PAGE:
The bull market turns five-years old this year and many investors are looking to the exits. While strong M&A activity and the return of retail investors may support stock prices, weak sales growth could eventually drive shares lower. Dividend investors may want to avoid the traditional playbook of running for bonds and utilities and instead look to energy and basic materials for safe yield.
Going to safety without going traditional
With about 90% of the S&P 500 reporting quarterly results, revenue growth has come in at just 1% for the fourth quarter compared to a year ago. Earnings growth has managed to continue around 10% as companies buy back shares and cut costs but weak sales growth may eventually ruin the investor sentiment that drove prices up almost 30% last year.
When the market looks shaky, the traditional roadmap for dividend investors is to look for safety in utilities and bond funds. This may not be such a great idea this time around as rising rates threaten to limit the total return to bonds and bond-like stocks.
Instead, investors may want to look to ideas from the business cycle for sectors that could perform well in the latter stages of the bull market but are not as negatively exposed to rising rates. During the latter stages of the business cycle, sales growth slows and inflationary pressures start to increase. The slower sales growth drives a build in inventory and profit margins come down.
Because of their hedge against inflation, energy and basic materials do relatively well during the period. Many of the companies in these sectors sell products that are more counter-cyclical than others or that should do well even as the rest of the economy looks ready to decline.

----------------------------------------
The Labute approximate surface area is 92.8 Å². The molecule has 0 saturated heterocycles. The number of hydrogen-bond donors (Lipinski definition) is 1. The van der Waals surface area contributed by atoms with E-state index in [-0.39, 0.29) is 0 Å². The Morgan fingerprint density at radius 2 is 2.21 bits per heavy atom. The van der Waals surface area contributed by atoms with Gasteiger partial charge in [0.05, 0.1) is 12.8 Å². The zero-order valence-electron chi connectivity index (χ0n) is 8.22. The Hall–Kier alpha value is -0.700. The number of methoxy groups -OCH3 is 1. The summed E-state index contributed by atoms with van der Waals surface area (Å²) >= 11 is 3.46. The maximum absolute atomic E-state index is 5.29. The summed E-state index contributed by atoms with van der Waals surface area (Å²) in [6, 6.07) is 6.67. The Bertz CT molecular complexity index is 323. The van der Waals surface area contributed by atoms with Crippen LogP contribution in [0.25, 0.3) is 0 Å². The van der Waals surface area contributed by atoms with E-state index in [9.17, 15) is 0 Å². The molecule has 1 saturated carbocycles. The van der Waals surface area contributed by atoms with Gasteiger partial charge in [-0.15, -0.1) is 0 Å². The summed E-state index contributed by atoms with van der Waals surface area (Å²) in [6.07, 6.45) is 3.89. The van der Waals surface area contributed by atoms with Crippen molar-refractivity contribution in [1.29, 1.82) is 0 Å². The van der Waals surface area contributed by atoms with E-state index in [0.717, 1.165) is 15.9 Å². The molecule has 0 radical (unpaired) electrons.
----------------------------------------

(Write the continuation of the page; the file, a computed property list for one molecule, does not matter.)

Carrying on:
Strong balance sheets with solid outlooks
Agrium (NYSE:AGU) is the largest agricultural retailer in the United States and one of the largest suppliers of nutrients in the world. Shares pay a 3.3% dividend and trade for 13.1 times earnings, well under the five-year average of 14.8 times earnings. The company has come under pressure over the last year, along with other nutrient providers, as agricultural prices bottom out on strong harvests. Long-term demands for higher crop yields and extreme weather patterns are strong growth drivers and the shares should perform well through any stage of the business cycle.
Agrium announced last week that it would begin a $720 million expansion of its Borger, Texas nitrogen facility in March. The expansion, expected to be completed in the second half 2015, will add a new urea production unit of 610,000 tonnes and increase the annual ammonia capacity of the facility by approximately 145,000 tonnes.
Chevron (NYSE:CVX) may be a $221 billion integrated oil company but its real advantage is in its upstream production business. The company has a history of exploration success in deep-water and has made significant investments lately in several LNG projects. Shares pay a 3.2% yield and trade for 9.3 times trailing earnings. While the shares will be more cyclical than Agrium when a recession eventually occurs, the stock should do relatively in the later stages of the bull market.
The company has been active in the news lately with several reports that it is exploring asset sales of its midstream storage and pipeline business. The assets, estimated at between $3 and $5 billion, could be sold individually or as a spin-off. Either way, they would be worth more to a master limited partnership structure than to Chevron for the tax advantages so the company should be able to get some fairly attractive offers. If the company were to eventually sell most or all midstream assets, I would suggest investors take a position in an MLP to maintain exposure to that part of the industry.
While the two companies above are strong options in the energy and basic material sectors, there are certainly others you should check out. Within energy, look for companies with cost advantages in production that will be able to protect margins even if energy prices come down. Within basic materials, look to companies that sell a product that may not be as correlated to the business cycle and has end-uses that serve the consumer staple sector.